It came as a surprise to some St. Louis Cardinals fans when highly-touted second base prospect Kolten Wong was optioned to triple-A Memphis late last month. It should be no surprise to fans that the team is thinking of bringing him back. The Cardinals should make good on those thoughts.
Wong didn’t exactly shine on the St. Louis stage in his first go-round with the parent club. Many fans remember Wong being picked off first base, a boneheaded move that cost the Cardinals a chance to win Game 4 of the 2013 World Series.
Wong batted .153 in St. Louis during his first stint with the team, and even though his bat was largely absent during that September callup, he still played well enough to earn a second cup of coffee with the Cardinals. His average was 72 points higher than in 2013, but it still wasn’t good enough to keep him on the major league roster. Wong was sent to Memphis to regain his stroke, and regain it he has.
Wong, who is only 23 years old, hit .303 with Memphis in 2013. He currently has a .327 average at Memphis, but he doesn’t have the limited home run power that he did when 10 home runs came off his bat at triple-A last season. What he does have is the desire to learn, and Wong may have gone as far as he can go in triple-A.
Let’s face it: many of the Cardinals are in extended hitting slumps right now, and Wong may have been the scapegoat. As rumors circulate that the Cardinals may be trying to shake things up by making a major play for Miami Marlins outfielder Giancarlo Stanton, the feeling is that no one on the roster may be safe except for a handful of pitchers and notable hitters like Adam Wainwright and Matt Holliday.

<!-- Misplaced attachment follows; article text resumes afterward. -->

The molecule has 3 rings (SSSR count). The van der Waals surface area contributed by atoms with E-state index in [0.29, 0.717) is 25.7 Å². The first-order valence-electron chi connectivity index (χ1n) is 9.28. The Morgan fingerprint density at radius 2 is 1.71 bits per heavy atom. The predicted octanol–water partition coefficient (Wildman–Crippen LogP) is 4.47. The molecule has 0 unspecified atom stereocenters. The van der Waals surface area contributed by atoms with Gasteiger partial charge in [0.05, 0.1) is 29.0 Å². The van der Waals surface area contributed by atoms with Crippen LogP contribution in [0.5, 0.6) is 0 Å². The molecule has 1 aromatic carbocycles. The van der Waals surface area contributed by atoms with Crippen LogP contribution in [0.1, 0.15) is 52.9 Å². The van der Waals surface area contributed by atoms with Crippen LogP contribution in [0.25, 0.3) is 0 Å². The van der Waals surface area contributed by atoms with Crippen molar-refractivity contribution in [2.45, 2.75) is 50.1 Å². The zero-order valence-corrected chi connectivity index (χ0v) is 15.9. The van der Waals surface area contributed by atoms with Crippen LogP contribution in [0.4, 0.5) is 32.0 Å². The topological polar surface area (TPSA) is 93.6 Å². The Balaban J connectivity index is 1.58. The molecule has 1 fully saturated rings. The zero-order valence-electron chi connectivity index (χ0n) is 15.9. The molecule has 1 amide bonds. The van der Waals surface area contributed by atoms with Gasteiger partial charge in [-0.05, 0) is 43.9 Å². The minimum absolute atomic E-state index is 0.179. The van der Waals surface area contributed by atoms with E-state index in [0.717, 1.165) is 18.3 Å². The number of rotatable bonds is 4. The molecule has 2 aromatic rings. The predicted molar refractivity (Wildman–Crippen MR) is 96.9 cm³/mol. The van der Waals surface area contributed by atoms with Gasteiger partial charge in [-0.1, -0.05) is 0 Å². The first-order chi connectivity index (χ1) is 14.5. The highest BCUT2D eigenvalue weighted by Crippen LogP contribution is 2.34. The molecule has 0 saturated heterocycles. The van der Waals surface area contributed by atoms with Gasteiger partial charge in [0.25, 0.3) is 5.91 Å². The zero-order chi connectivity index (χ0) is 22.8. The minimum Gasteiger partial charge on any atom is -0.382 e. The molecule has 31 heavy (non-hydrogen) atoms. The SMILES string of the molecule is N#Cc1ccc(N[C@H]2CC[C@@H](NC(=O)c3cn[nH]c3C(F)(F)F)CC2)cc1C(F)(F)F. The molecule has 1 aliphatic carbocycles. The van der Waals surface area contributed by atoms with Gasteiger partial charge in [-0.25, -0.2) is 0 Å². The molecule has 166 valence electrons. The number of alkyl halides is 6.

Wong is only 23. He still has plenty of time to show off the skills that made him a highly-touted prospect, one of the best in the organization. The general consensus is if a prospect doesn’t have a fine season by the time he is 27, then that prospect may be over the hill. That isn’t the case with Wong, who has shown a desire to get better by hitting for a high average during his Memphis stint.
Mark Ellis, whom the Cardinals signed in the offseason to push Wong at second, is no more than a journeyman major leaguer. He will give you a decent amount of range on defense, but what he won’t give you is a bat. Although Ellis hit .270 with the Los Angeles Dodgers last year, Ellis only has a .185 mark in St. Louis.
It may not be time to give up on Ellis, but the time may have come to limit his playing time. This is best done by bringing Wong up to stay. After a certain amount of time, the only learning a player can do is at the big league level. It’s about time Wong got to enjoy a full season’s worth of caffeine in the bigs instead of the proverbial cup of java.